File photo: In Istanbul, Turkey, tea vendors still walk the city streets, offering drinks to traders and their customers. (AFP/Ozan Kose)

ISTANBUL: Tea culture, practiced in both Turkey and Azerbaijan, was added to UNESCO’s list of intangible cultural heritage on Thursday, recognizing it as a symbol of “identity, hospitality and social interaction.”

Drinking all day long throughout Turkey, tea is traditionally made in small samovars and served in small tulip-shaped glasses that rest on the palm of your hand.

The UN cultural agency acknowledged the strong social significance of the ceremony in a statement announcing the decision.

“Tea culture in Azerbaijan and Turkiye is an important social practice that shows hospitality, builds and maintains social bonds, and is used to celebrate important moments in the lives of local communities,” it said. I was.

It is taken at bazaars across the country, and tea vendors still roam the city streets, offering traders and their customers the drink on metal trays.

UNESCO notes that in some parts of Azerbaijan, people add spices and herbs such as cinnamon, ginger and thyme.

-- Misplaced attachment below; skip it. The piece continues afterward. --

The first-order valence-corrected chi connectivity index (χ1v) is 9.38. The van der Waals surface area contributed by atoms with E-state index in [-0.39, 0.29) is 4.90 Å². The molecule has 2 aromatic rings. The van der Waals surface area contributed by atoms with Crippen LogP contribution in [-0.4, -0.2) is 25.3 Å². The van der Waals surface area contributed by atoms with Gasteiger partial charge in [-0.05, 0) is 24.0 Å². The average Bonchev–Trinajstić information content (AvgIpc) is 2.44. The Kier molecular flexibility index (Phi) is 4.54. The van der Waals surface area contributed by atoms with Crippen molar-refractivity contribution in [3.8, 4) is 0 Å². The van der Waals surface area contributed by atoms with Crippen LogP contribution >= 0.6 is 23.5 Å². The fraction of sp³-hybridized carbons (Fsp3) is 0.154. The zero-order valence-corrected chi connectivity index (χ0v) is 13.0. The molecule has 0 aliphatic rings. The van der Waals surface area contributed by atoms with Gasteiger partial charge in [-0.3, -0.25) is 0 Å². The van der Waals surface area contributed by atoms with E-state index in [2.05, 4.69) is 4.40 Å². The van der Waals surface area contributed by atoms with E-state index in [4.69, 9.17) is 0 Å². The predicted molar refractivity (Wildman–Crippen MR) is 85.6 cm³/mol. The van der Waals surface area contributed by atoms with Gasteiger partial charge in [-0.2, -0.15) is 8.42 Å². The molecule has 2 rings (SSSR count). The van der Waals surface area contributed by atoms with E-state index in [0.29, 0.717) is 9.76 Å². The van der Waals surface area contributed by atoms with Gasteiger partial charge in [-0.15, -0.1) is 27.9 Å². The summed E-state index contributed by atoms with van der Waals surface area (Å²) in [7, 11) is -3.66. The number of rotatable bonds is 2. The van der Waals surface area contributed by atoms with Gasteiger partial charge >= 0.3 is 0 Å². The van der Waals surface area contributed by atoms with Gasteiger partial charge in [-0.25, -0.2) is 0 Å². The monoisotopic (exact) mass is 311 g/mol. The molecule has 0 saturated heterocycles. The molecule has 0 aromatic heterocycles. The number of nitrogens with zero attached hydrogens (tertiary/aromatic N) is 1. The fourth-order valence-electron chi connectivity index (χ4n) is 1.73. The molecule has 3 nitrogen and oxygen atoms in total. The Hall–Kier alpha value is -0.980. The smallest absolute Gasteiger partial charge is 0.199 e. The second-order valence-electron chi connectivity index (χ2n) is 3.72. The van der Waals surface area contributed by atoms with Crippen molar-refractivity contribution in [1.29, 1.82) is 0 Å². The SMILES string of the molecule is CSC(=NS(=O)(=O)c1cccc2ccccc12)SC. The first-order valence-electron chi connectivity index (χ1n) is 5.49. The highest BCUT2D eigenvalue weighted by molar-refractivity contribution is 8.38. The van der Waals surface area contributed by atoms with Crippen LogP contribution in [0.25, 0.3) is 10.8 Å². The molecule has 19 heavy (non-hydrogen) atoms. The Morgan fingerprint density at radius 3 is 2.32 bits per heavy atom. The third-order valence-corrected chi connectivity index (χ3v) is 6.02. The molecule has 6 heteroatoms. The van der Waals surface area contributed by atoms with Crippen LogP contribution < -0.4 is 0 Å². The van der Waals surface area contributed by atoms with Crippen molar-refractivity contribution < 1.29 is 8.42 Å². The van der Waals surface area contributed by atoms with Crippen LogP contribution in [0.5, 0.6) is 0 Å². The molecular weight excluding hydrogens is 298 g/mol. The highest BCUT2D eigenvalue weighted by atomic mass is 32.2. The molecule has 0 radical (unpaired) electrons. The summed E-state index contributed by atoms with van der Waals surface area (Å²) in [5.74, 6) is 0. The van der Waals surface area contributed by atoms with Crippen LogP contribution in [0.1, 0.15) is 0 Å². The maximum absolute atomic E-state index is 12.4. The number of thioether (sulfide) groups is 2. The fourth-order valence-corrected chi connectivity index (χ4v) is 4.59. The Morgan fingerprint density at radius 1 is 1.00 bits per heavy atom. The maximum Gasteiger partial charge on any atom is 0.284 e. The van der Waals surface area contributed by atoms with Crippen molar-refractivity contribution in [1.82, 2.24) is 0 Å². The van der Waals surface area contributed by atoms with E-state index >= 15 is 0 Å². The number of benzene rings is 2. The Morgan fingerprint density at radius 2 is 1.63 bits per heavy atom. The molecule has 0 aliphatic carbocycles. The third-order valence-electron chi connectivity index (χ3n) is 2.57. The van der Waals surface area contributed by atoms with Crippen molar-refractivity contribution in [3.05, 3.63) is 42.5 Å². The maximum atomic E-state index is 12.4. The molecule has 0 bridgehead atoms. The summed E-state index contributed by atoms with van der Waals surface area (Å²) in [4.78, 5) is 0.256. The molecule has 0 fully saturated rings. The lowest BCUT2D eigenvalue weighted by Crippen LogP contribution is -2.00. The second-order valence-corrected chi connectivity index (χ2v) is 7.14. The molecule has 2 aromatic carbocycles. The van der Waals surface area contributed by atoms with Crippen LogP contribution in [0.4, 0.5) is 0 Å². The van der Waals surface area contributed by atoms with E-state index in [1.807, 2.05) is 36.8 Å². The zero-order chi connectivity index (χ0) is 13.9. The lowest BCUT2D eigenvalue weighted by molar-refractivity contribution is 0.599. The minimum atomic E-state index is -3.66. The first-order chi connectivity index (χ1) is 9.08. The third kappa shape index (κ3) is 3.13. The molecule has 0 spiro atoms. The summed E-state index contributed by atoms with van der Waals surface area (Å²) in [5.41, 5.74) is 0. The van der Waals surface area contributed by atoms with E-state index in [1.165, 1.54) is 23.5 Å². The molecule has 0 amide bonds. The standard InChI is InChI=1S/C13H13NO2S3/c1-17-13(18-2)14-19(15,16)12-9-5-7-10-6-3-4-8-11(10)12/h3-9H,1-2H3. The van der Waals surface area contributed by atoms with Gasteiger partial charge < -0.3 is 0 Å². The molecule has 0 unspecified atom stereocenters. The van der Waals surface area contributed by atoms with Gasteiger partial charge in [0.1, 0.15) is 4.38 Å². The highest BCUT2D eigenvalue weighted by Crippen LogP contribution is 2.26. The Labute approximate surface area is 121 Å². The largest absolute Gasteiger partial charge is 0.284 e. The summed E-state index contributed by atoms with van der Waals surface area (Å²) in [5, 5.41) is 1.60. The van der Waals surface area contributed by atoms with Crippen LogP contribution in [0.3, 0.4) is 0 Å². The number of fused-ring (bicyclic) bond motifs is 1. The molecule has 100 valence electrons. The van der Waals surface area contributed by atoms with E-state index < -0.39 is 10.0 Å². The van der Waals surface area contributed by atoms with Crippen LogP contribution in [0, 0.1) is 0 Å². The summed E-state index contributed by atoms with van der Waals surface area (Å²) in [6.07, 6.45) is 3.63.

“Tea culture is an integral part of everyday life for all strata of society, providing a strong sense of cultural identity,” said a UNESCO statement.

Other traditional practices recognized by the United Nations on Thursday included “traditional tea-processing techniques and related social practices” in China.

Most of the tea drunk in Turkey is harvested in the northeastern hills of the country overlooking the Black Sea.

Turkey’s famous coffee was added to the UNESCO list in 2013, but the founder of modern Turkey, Mustafa Kemal Ataturk, encouraged tea drinking to support domestic production.

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